By Nyesha Stone
The Black community has been through a lot, and a lot of our problems seemed to get pushed aside by society, and by ourselves. There’s this stigma that mental health isn’t an issue, especially in the Black community, and because of this people tend to not seek out help.
The Milwaukee County Behavioral Health Division (BHD) is working to break down the stigma of mental illness and their driving force is their staff.
Lauren Hubbard, RN, Nurse Manager of Psychiatric Crisis Services (PCS) has been with BHD for five years. Hubbard educates the community on mental health and encourages them to get connected to resources to improve their quality of life.
Her first three and a half years at BHD she was a staff nurse but then she was promoted to manager of the emergency services. Now, she coaches, mentors and develops her staff into the best staff they can be. She does this by helping them integrate what they learned in school with the job’s needs.
Hubbard believes she’s absolutely changed since working for BHD because of the tasks and the different variety people she serves every day. With her only being five feet tall and around 120lbs, she encounters people who are 2x her size, but that doesn’t scare her.
“I can come against huge guys and I’m able to talk to them,” said Hubbard. “I can calm down any situation just using my words.”
She grew up in the 53206-zip code where she experienced and witnessed a lot of trauma. It wasn’t until she started working with BHD that she finally understood what those people in her childhood were going through mentally.
To improve the health of the community and especially the black community, Hubbard said, “we need to work together as a community to break down the stigma of mental health.”
According to American Psychological Association, just last year alone, 45.1 million adults were dealing with any type of mental illness.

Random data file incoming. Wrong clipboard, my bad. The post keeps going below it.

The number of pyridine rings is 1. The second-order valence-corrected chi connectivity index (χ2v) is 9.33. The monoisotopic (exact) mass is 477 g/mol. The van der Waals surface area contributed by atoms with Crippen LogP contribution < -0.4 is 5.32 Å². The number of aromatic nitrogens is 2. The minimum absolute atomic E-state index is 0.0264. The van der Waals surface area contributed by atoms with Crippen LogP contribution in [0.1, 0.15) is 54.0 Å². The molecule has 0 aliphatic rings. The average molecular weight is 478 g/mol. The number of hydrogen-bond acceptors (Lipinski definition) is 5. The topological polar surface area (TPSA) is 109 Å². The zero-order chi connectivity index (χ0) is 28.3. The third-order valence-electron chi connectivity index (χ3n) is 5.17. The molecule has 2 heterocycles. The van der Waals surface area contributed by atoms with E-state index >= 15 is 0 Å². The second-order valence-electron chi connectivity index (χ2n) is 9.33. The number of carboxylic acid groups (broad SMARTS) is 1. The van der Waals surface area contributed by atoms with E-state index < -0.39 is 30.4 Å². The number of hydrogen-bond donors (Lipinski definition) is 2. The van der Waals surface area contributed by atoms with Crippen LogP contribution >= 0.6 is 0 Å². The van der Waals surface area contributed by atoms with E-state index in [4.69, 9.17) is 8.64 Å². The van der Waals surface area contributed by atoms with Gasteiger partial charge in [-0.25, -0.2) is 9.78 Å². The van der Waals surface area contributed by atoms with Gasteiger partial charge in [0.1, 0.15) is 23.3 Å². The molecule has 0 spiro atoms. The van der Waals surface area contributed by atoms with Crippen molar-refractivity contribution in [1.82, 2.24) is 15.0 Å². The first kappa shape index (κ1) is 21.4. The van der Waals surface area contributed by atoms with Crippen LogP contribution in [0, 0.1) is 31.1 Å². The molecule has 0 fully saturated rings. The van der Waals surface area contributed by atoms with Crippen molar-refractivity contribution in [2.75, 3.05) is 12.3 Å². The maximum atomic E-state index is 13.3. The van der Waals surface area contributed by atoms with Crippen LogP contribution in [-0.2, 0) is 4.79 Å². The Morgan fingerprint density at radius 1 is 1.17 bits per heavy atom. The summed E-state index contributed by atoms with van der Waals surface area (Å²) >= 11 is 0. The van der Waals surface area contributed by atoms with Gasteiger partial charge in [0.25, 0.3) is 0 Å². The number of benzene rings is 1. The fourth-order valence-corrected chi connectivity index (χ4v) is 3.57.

Hubbard says BHD helps not only Milwaukee residents but people from all over the world. According to Hubbard, people change their place of living to be closer to BHD to receive their services.
BHD offers its patients a variety of services such as 24-hour emergency services, an international suicide hotline which can be used to ask for resources and references, and if needed, BHD can and will get law enforcement involved depending on the situation.
Given the wide variety of people who enter BHD’s doors, not everyone is insured, but that doesn’t mean they don’t receive help. Hubbard says they never turn a patient away because of that reason, instead, they either care for them or give them the resources to find insurance.
Hubbard loves her job and she said if BHD wasn’t in Milwaukee it would have drastic effects on the city and the state. Without BHD, a lot of people wouldn’t know where to go for mental health services, and other resources BHD provides. Its disappearance would increase the number of people who go to emergency rooms, and people dealing with mental health issues, being in the emergency room isn’t always the best setting.
With everything BHD provides for the community, they also need more staff. Jan. 11, 2018 BHD is hosting a nursing fair, in which they’re looking for RNs with either an associate or bachelor’s degree.
The fair will be held in BHD, 9455 W. Watertown Plank Road from 2 p.m. to 5 p.m. Registration is not required, but bring a photo I.D and a resume.